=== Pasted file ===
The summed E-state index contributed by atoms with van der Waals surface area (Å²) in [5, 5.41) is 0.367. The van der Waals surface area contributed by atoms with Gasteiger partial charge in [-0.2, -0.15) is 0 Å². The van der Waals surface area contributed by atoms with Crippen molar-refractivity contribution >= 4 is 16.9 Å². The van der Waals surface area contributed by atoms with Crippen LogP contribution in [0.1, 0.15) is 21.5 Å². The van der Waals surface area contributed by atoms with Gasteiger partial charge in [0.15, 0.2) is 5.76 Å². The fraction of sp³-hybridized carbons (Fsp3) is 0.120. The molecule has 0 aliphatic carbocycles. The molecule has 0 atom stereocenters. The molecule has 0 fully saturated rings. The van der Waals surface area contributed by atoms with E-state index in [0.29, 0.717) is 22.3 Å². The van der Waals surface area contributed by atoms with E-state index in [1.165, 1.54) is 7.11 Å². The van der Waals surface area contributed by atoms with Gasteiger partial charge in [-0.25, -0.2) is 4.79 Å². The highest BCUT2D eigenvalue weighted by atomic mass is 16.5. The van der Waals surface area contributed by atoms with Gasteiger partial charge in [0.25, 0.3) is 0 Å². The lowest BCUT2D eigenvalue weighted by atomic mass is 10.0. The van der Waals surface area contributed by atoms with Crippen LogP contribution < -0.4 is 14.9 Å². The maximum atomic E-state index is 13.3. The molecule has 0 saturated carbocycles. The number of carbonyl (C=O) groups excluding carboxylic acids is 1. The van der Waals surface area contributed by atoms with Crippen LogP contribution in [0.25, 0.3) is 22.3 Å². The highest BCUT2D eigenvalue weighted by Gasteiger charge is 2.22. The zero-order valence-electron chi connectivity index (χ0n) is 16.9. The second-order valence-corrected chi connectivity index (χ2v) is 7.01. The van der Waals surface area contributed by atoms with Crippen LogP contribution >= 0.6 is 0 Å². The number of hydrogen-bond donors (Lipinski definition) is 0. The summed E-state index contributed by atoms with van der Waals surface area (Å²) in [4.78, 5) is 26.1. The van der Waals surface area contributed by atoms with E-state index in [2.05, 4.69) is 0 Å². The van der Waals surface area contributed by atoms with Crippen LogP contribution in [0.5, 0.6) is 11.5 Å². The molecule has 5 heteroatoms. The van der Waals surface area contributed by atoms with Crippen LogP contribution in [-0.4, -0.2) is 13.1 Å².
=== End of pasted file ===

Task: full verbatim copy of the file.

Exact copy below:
The summed E-state index contributed by atoms with van der Waals surface area (Å²) in [5, 5.41) is 0.367. The van der Waals surface area contributed by atoms with Gasteiger partial charge in [-0.2, -0.15) is 0 Å². The van der Waals surface area contributed by atoms with Crippen molar-refractivity contribution >= 4 is 16.9 Å². The van der Waals surface area contributed by atoms with Crippen LogP contribution in [0.1, 0.15) is 21.5 Å². The van der Waals surface area contributed by atoms with Gasteiger partial charge in [0.15, 0.2) is 5.76 Å². The fraction of sp³-hybridized carbons (Fsp3) is 0.120. The molecule has 0 aliphatic carbocycles. The molecule has 0 atom stereocenters. The molecule has 0 fully saturated rings. The van der Waals surface area contributed by atoms with E-state index in [0.29, 0.717) is 22.3 Å². The van der Waals surface area contributed by atoms with E-state index in [1.165, 1.54) is 7.11 Å². The van der Waals surface area contributed by atoms with Gasteiger partial charge in [-0.25, -0.2) is 4.79 Å². The highest BCUT2D eigenvalue weighted by atomic mass is 16.5. The van der Waals surface area contributed by atoms with Gasteiger partial charge in [0.25, 0.3) is 0 Å². The lowest BCUT2D eigenvalue weighted by atomic mass is 10.0. The van der Waals surface area contributed by atoms with Crippen LogP contribution < -0.4 is 14.9 Å². The maximum atomic E-state index is 13.3. The molecule has 0 saturated carbocycles. The number of carbonyl (C=O) groups excluding carboxylic acids is 1. The van der Waals surface area contributed by atoms with Crippen LogP contribution in [0.25, 0.3) is 22.3 Å². The highest BCUT2D eigenvalue weighted by Gasteiger charge is 2.22. The zero-order valence-electron chi connectivity index (χ0n) is 16.9. The second-order valence-corrected chi connectivity index (χ2v) is 7.01. The van der Waals surface area contributed by atoms with Crippen LogP contribution >= 0.6 is 0 Å². The number of hydrogen-bond donors (Lipinski definition) is 0. The summed E-state index contributed by atoms with van der Waals surface area (Å²) in [4.78, 5) is 26.1. The van der Waals surface area contributed by atoms with E-state index in [2.05, 4.69) is 0 Å². The van der Waals surface area contributed by atoms with Crippen LogP contribution in [0.5, 0.6) is 11.5 Å². The molecule has 5 heteroatoms. The van der Waals surface area contributed by atoms with Crippen LogP contribution in [-0.4, -0.2) is 13.1 Å².